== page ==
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How do I lose weight? Is there only some foods I can eat? Please help

 

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ok i have been reading over a year since i had my gallbladder taking out..Here what i came up with...when we had our gallbladder the liver stored bile in it and when we ate food the gallbladder opened up and released the bile which mixed with vitamin b12 and then broke up the good fat from the bad fat and combined the good fat with the bile and stored it in our intestines...now that we dont have a gallbladder it is constantly dripping bile in our intestines and i do believe the bile is causing the weight gain in our stomach...we need something to make the bile come out since it only comes out when we eat is proof it is sticking to our intestines making us gain weight if we eat any fat that fat is also stuck to our gut to...people who have constipation after surgery my opion is that they are eating healthy food and the bile is making all the good fat stick to the intestines so we all our gaining weight its a no win situation where we eat good or bad we will still gain weight from the bile so i am going to start taking vitamin b12 that is what mixs with the bile to break it up like it did before...they said we would be fine but we are not we are gaing weight even if we eat healthy...so we need to figure out how to fix it i would not take bile salts because our liver is constantly producing bile that is the problem...they need to make a pill to make the bile come out rather than stick to us and i am worried it will make my pancreas go bad in few year because i feel my pancreas and liver are working 24 hrs a day now where the bile is constantly dripping.....this is my opion i have done alot of reading on it someone please help us....i have gained almost 100 pounds ina year and i eat healthy its only in my stomach.... and i gain wheather i eat good or bad i am going to start taking the vitamins centrum and calcium because we are lactose intollerant now and we need vitamin d we need all the vitamins we were getting before fish oil...vitamin c,d,e b12....when we had the gallbladder.....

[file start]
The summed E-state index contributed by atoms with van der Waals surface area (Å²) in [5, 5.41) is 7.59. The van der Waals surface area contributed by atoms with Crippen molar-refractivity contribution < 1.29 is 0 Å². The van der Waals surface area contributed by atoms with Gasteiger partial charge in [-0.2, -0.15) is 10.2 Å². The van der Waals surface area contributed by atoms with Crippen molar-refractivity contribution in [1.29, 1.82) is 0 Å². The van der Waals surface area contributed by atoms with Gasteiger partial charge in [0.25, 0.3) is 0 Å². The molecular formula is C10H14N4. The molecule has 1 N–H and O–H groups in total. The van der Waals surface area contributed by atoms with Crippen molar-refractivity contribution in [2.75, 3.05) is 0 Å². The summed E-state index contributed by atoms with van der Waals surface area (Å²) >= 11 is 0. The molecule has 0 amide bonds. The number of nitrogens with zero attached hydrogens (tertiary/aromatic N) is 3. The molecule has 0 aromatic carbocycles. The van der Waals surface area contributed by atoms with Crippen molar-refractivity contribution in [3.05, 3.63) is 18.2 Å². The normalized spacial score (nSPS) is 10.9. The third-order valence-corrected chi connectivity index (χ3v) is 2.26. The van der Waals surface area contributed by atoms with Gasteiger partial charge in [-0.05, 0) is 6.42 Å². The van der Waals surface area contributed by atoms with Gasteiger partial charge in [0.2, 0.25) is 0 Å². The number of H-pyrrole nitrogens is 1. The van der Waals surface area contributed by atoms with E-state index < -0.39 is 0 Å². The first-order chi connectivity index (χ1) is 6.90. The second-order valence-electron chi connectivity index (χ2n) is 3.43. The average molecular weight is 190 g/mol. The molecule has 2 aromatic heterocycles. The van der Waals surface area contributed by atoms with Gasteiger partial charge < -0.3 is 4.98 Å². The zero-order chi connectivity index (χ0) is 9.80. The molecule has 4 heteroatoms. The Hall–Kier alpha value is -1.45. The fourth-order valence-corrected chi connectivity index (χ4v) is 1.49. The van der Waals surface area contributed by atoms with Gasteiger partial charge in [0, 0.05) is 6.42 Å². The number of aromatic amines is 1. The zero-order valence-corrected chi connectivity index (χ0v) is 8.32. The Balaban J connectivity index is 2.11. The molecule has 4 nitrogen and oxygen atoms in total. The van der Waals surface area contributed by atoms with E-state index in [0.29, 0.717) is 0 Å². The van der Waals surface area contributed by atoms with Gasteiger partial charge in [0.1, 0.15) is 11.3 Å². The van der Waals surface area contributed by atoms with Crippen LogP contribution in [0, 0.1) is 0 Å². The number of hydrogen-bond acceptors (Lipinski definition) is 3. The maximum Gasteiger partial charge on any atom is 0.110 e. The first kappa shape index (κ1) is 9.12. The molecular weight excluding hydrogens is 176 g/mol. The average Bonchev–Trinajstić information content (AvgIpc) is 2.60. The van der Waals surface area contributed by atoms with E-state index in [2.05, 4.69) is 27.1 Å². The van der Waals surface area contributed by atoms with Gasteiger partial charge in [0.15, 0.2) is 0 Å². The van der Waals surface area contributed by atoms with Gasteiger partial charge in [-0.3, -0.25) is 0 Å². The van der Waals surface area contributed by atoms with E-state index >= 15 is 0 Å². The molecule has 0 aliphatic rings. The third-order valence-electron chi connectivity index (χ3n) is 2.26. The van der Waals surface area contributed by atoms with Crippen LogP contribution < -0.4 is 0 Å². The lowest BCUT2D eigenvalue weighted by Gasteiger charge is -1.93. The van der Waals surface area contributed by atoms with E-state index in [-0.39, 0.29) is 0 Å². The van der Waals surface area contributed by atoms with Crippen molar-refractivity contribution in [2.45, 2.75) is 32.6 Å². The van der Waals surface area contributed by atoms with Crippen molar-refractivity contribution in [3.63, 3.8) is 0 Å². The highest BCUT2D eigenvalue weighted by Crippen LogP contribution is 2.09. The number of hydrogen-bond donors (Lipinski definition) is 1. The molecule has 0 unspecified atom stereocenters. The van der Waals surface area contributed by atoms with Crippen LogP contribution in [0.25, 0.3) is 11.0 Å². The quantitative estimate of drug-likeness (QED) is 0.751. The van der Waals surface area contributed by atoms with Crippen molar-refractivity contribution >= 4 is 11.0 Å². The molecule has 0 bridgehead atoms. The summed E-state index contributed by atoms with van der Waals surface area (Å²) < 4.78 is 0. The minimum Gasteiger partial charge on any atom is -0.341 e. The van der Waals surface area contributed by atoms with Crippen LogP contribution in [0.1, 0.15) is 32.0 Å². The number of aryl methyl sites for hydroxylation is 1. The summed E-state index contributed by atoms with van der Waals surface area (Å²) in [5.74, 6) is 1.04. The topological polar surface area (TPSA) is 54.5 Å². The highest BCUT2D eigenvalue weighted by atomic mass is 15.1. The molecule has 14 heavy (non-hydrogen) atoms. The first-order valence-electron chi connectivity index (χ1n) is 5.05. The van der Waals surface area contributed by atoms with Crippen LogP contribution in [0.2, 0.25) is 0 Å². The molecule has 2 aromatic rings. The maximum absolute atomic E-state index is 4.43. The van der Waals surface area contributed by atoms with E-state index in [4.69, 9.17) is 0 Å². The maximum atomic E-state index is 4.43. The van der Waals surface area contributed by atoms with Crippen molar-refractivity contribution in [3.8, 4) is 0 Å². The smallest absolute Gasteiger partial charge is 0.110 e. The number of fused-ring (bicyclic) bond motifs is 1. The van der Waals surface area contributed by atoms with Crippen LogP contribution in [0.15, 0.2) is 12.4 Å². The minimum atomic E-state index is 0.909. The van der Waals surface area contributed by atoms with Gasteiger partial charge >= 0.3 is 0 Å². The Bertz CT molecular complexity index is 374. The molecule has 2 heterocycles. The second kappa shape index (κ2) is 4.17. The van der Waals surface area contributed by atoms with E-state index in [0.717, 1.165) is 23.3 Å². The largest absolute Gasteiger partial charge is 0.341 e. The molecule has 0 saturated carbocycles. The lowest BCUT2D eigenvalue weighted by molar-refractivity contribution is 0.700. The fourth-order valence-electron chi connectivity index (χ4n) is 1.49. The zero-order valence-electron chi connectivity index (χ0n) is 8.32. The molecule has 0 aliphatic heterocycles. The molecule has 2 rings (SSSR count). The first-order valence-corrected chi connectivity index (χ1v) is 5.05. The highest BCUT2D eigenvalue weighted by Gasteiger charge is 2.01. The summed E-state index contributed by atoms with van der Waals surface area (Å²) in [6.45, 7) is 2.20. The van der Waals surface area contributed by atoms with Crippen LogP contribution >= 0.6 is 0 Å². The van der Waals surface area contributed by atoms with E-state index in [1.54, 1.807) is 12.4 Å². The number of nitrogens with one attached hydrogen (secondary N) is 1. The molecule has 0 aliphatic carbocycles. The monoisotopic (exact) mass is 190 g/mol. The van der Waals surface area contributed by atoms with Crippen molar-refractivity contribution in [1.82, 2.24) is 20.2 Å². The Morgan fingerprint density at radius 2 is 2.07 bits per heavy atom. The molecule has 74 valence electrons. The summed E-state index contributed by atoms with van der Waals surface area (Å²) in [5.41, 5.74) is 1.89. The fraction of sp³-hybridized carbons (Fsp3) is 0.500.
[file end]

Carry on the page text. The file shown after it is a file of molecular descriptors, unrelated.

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I had my gall bladder removed 3 weeks ago yesterday on 30th May 2008 and I have realised this odd roll of what looks like fat sitting just on and below my rib cage. My gall bladder was sat quite high and I'm told this is common. Anyhow I have just been hunting the web as one wound isn't healing as well as it should and found this on www.forums.dietpower.com that was posted by a lady called Jessica who is a a nurse:

"After research, my husband has a theory on what may be happening:
it makes since that physicians would think that weight loss should occur. There is less bile, which means less fat asorbtion, which means the fat comes out in your stool, which means the fat is not ushered into fat cells via the bile. Viola! Weight loss.

This is not true. There is a mechanism at work here that is not fully understood or researched. The reason it's not fully researched is because there is no money in it. It would be hell to convince a drug company and the FDA to approve a food supplement or a precription med that helped with post cholecystectomy patients. A huge meal ticket for general surgeons are cholecystectomies. 600,000 are performed each year.

This is our theory on why weight is packed on instead of lost: Bile is needed to help absorb the fat and break it down into vital fat soluable vitamins. A, D, E, and K. When the predictable amounts of bile is lost, the liver must work overtime to compensate by "guessing" at how much bile is going to be needed to digest your meal. Sometimes it overshoots, and diarrhea happens. Sometimes it doesn't secrete enough, and constipation happens. Hardly anything nutritious is absorbed. Therefore, your body shoves the fat somewhere else for later: in your fat tissue. Our bodies have been thrown into a fuctional "mal absorbtion syndrome". Our body thinks we aren't getting nutrients we need, so it holds on to everything, packing it where ever it can, for possible energy stores later. Fatigue results from this.